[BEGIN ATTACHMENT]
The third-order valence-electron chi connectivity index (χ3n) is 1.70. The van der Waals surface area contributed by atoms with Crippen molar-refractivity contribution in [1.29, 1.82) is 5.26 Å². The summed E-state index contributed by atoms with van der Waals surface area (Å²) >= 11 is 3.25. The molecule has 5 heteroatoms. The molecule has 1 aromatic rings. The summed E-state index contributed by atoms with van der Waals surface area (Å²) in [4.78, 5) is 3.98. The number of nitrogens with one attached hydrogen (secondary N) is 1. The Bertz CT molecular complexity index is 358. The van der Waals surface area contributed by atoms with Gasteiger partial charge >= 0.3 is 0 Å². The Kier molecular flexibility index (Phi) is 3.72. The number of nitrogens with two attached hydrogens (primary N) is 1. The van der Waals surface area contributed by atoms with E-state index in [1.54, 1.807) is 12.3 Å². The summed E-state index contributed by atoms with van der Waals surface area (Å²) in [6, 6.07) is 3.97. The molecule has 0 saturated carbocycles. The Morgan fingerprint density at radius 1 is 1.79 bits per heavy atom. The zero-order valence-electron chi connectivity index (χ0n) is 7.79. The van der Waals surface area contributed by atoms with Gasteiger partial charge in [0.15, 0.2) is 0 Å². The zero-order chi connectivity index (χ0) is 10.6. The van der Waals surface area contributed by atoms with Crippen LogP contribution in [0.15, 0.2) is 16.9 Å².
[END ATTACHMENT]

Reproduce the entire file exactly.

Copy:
The third-order valence-electron chi connectivity index (χ3n) is 1.70. The van der Waals surface area contributed by atoms with Crippen molar-refractivity contribution in [1.29, 1.82) is 5.26 Å². The summed E-state index contributed by atoms with van der Waals surface area (Å²) >= 11 is 3.25. The molecule has 5 heteroatoms. The molecule has 1 aromatic rings. The summed E-state index contributed by atoms with van der Waals surface area (Å²) in [4.78, 5) is 3.98. The number of nitrogens with one attached hydrogen (secondary N) is 1. The Bertz CT molecular complexity index is 358. The van der Waals surface area contributed by atoms with Gasteiger partial charge >= 0.3 is 0 Å². The Kier molecular flexibility index (Phi) is 3.72. The number of nitrogens with two attached hydrogens (primary N) is 1. The van der Waals surface area contributed by atoms with E-state index in [1.54, 1.807) is 12.3 Å². The summed E-state index contributed by atoms with van der Waals surface area (Å²) in [6, 6.07) is 3.97. The molecule has 0 saturated carbocycles. The Morgan fingerprint density at radius 1 is 1.79 bits per heavy atom. The zero-order valence-electron chi connectivity index (χ0n) is 7.79. The van der Waals surface area contributed by atoms with Gasteiger partial charge in [0.15, 0.2) is 0 Å². The zero-order chi connectivity index (χ0) is 10.6. The van der Waals surface area contributed by atoms with Crippen LogP contribution in [0.15, 0.2) is 16.9 Å².